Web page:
Sunday, April 24, 2011
“So are you guys really in the army?” Alex asked as we stepped into the building.
“Nah, we’re just two wild and crazy guys fresh out of high school,” James replied from behind me, his confidence returned now that he was in his natural element of talking to hot chicks. I was staring up at the machine that dominated the open space that filled most of the building.
It was about ten metres long, a rough cylinder made out of gleaming pipes and spheres. A hatch had opened in the side, and some sort of pod was swung out on an arm. I probably don’t need to describe the pod, really. The professor always was a bit of a traditionalist about these sorts of things. The lid was crystal or glass, a transparent half-cylinder covering the liquid-filled interior. Two metal bands strapped across the top, one approximately halfway along its length, the other closer to one end. In other words, they were at genital and nipple height on the body inside, for the benefit of any cameras.
“OK, what the hell is this all about?” I asked, projecting my voice into the centre of the building. It would probably seem odd to someone who didn’t know the professor that I wasn’t worried about the guy in the tank. Well, I was, but I knew there would be some sort of explanation. Prolonged exposure to the professor is an excellent method of immunization against surprise.
“Dude... think he’s dead?” James said, tilting his head to the coldly-lit tube.
“No. I’m... not entirely sure he was ever alive.”
“Technically false, Mr Masters, but certainly a step in the right direction. Our dear Mr Darwin might not be breathing, but his heart is making thirty beats per minute and on a cellular level he is positively lively.” The professor was wiping his hands on a forest green silk handkerchief, and tottering towards us. His appearance of decrepitude was largely an act, of course, but probably not for our benefit; a grey suit stuffed with some sort of bureaucrat was walking a few steps behind him.
“What exactly are these gentlemen wearing, Corporal?” the suit’s occupant said, as though – a happy thought - Alex had been personally responsible for dressing us.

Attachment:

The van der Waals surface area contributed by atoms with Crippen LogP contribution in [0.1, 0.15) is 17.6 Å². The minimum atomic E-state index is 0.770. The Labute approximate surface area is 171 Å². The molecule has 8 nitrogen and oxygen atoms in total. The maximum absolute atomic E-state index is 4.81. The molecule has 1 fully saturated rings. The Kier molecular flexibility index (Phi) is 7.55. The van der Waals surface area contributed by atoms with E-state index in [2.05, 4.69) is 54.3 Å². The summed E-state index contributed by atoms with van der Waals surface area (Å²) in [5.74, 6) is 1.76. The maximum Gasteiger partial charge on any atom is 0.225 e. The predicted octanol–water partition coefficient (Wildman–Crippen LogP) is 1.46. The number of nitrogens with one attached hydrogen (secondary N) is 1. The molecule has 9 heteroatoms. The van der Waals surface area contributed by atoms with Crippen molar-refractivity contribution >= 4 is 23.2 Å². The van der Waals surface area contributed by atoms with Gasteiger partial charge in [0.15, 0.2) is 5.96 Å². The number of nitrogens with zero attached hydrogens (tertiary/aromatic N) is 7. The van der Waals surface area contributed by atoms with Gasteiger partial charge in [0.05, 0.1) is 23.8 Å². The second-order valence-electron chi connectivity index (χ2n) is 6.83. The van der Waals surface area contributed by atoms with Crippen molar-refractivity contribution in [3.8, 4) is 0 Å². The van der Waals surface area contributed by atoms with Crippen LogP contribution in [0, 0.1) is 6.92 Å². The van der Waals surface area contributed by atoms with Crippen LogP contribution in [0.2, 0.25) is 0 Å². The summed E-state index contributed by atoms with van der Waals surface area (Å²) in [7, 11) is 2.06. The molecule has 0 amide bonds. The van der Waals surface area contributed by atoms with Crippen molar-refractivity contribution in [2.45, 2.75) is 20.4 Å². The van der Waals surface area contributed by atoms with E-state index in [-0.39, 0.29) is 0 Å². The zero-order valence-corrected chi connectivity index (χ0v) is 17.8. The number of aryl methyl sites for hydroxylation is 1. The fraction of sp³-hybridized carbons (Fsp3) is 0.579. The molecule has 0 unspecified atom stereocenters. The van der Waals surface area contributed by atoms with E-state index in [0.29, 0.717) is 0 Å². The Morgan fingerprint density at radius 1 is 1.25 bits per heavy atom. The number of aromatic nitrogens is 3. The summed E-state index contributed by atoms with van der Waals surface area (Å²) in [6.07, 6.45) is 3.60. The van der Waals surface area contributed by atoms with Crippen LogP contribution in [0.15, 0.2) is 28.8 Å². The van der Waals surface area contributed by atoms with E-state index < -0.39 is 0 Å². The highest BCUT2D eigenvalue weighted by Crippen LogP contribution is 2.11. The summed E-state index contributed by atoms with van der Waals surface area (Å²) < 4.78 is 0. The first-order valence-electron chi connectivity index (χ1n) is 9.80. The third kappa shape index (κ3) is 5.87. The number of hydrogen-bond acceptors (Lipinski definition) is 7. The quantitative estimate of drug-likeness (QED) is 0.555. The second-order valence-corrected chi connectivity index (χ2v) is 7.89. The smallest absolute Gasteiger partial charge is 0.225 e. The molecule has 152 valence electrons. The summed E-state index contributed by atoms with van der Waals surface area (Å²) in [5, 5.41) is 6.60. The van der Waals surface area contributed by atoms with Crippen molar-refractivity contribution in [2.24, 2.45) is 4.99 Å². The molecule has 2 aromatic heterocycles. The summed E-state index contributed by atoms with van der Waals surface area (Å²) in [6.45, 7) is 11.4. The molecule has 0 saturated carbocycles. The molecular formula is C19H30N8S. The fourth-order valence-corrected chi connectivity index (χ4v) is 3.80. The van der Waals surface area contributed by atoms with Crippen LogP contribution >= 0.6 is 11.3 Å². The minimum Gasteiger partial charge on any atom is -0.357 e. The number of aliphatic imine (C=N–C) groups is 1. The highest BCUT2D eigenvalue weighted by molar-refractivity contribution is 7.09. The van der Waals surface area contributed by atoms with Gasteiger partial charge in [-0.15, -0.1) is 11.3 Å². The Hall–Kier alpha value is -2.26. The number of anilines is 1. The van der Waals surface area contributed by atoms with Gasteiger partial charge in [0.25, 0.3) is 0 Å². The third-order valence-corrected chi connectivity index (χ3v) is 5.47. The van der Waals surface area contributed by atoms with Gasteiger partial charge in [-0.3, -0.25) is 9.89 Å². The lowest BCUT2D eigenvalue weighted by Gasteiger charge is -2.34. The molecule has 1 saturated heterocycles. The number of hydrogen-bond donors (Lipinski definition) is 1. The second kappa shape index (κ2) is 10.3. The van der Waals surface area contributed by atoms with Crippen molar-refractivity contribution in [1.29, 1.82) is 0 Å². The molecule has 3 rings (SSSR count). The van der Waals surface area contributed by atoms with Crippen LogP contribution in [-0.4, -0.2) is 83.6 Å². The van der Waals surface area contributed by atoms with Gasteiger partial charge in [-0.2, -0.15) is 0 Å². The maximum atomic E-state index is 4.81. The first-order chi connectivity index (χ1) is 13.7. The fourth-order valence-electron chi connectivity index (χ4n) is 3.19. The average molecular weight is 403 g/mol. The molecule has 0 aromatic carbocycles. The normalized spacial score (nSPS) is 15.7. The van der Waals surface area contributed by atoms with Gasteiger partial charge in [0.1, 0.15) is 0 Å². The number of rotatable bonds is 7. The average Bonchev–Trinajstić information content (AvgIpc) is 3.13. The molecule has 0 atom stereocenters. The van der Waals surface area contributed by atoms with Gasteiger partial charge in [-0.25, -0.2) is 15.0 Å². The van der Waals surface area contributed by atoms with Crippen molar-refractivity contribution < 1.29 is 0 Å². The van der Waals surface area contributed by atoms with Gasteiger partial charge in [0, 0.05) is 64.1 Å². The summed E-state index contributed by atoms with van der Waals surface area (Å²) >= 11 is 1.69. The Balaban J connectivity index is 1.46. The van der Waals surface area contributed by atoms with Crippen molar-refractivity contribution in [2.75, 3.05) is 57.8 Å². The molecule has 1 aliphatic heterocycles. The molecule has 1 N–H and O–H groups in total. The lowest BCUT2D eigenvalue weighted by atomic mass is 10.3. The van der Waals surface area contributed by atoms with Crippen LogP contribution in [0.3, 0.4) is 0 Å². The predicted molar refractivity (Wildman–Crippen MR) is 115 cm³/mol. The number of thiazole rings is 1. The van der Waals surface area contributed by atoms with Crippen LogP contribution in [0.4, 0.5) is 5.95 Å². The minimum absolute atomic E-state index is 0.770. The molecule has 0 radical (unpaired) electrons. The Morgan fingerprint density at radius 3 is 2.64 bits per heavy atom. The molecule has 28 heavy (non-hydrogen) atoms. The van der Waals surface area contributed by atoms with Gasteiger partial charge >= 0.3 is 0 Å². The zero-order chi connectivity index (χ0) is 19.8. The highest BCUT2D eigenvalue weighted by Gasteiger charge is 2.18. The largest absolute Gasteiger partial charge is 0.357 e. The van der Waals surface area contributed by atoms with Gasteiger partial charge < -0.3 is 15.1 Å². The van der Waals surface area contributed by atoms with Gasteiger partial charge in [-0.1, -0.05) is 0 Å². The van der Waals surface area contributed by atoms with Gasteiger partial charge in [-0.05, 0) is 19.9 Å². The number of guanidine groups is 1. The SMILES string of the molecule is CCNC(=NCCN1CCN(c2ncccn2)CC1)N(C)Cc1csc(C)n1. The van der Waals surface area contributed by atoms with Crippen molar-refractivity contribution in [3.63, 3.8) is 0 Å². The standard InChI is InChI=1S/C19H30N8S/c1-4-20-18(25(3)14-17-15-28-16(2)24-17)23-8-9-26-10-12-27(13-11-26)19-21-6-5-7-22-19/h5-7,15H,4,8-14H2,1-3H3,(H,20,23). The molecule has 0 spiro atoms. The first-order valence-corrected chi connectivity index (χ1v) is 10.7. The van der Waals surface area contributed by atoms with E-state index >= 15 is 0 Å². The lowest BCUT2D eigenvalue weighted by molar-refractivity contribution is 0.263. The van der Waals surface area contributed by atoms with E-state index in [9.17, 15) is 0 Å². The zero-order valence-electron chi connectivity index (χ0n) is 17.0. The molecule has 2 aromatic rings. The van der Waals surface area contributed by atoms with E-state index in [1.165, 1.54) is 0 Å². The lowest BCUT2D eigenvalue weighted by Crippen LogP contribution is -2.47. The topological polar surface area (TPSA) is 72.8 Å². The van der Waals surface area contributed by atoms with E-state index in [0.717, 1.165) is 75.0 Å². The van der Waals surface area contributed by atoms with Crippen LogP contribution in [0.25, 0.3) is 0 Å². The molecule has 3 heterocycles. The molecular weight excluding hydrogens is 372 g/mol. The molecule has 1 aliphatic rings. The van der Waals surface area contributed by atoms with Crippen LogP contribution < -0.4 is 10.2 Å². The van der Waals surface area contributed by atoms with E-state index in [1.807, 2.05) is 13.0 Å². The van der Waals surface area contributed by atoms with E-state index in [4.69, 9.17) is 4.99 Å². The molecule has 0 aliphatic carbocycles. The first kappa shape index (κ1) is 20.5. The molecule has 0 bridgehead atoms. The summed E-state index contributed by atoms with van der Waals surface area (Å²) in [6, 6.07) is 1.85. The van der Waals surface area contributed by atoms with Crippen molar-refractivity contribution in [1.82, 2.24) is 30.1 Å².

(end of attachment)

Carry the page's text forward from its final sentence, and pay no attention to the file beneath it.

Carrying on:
“Hawaiian shirts and board shorts, sir,” she replied, her husky voice suddenly underlain with steel, and I think a little contempt, though that might just have been me projecting.
“Oh, do lay off, Crenshaw. Are you really that much of a civilian? They’re wearing brightly coloured shirts – decorated with guns and knives, I see-“
“Thought it might be appropriate, professor,” James piped up, as though he’d been the one who’d found them.
“...and it is, after all, the height of summer, when only someone with a stick so far up their ass all their food has a distinct woody flavour would possibly consider wearing a suit, and only a CIA desk jockey trying to look professional in the field would do so with a walkie-talkie in his pocket to make it look like he has a gun.” The professor, you see, was regarded as something of an asset for the whole of the Western World, which meant that he could be as abrasive and rude as he liked, a situation which suited him immensely. “Now, shall we explain to them what this is all about?”
“Let me guess. Human cloning?” James was being flip, to reinforce his own confidence, but he also had to know what effect it would have on me...
“Can’t be. First off, that can be done without all this... machinery, and secondly, you’d get a foetus, not a full-grown adult.” Pedantic was the case they gave me.
“OK, smartass, what do you think it is?” He grinned at me, the one-sided corner-grin he used for challenging people.
“Come on, now, Will, spit it out,” the professor encouraged me. “Don’t be shy.”
I looked again at the device. Sure, it looked complex enough for it, but did we know enough to make it happen? I kept my eyes fixed on a ring-shaped device near the top of the tangle as I spoke, steadying myself by avoiding the eyes of others.
“I think it’s a resurrection machine.”
No one laughed, and that was when I knew I was right. I looked down from the machine. Alex was leaning against a corner of it with her arms crossed, looking at me with perhaps a hint of respect. James, of course, had realised it was true as soon as he saw the others’ reactions, and was looking at the machine now with renewed interest, though still glancing from time to time down to where Alex was standing. The professor was congratulating me, in that calm, affable, old-world way he has, and Crenshaw interrupted him to ask me how I knew. All of this happened in a bit of a blur. I mean... a resurrection machine?
“You called the guy in the tank Mr Darwin, professor, and... well, he looks like the young portrait of Charles Darwin.” As I finished speaking, the professor chuckled.